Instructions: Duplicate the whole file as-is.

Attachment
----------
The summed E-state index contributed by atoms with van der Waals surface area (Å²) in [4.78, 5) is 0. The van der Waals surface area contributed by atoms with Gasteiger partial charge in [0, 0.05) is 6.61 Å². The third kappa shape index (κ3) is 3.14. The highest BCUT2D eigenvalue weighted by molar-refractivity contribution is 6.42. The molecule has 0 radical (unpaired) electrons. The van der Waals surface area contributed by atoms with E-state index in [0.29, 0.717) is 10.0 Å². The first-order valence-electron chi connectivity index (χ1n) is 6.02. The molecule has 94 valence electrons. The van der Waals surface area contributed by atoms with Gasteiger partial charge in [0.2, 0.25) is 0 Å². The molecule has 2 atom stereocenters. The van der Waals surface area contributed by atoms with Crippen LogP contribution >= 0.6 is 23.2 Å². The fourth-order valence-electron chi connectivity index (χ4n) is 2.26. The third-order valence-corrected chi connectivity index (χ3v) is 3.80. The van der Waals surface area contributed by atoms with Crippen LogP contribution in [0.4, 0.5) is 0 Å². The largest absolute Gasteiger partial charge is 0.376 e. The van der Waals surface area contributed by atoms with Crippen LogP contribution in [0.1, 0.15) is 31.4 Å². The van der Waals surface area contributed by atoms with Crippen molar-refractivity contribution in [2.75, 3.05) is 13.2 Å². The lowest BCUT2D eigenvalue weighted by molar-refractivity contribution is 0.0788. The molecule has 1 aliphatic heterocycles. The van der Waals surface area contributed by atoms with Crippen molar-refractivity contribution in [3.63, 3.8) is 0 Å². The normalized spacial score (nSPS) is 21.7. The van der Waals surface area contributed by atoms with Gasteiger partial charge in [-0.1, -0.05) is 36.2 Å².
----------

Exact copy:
The summed E-state index contributed by atoms with van der Waals surface area (Å²) in [4.78, 5) is 0. The van der Waals surface area contributed by atoms with Gasteiger partial charge in [0, 0.05) is 6.61 Å². The third kappa shape index (κ3) is 3.14. The highest BCUT2D eigenvalue weighted by molar-refractivity contribution is 6.42. The molecule has 0 radical (unpaired) electrons. The van der Waals surface area contributed by atoms with E-state index in [0.29, 0.717) is 10.0 Å². The first-order valence-electron chi connectivity index (χ1n) is 6.02. The molecule has 94 valence electrons. The van der Waals surface area contributed by atoms with Gasteiger partial charge in [0.2, 0.25) is 0 Å². The molecule has 2 atom stereocenters. The van der Waals surface area contributed by atoms with Crippen LogP contribution >= 0.6 is 23.2 Å². The fourth-order valence-electron chi connectivity index (χ4n) is 2.26. The third-order valence-corrected chi connectivity index (χ3v) is 3.80. The van der Waals surface area contributed by atoms with Crippen LogP contribution in [0.4, 0.5) is 0 Å². The largest absolute Gasteiger partial charge is 0.376 e. The van der Waals surface area contributed by atoms with Crippen LogP contribution in [0.1, 0.15) is 31.4 Å². The van der Waals surface area contributed by atoms with Crippen molar-refractivity contribution in [2.75, 3.05) is 13.2 Å². The lowest BCUT2D eigenvalue weighted by molar-refractivity contribution is 0.0788. The molecule has 1 aliphatic heterocycles. The van der Waals surface area contributed by atoms with Crippen molar-refractivity contribution in [3.63, 3.8) is 0 Å². The normalized spacial score (nSPS) is 21.7. The van der Waals surface area contributed by atoms with Gasteiger partial charge in [-0.1, -0.05) is 36.2 Å².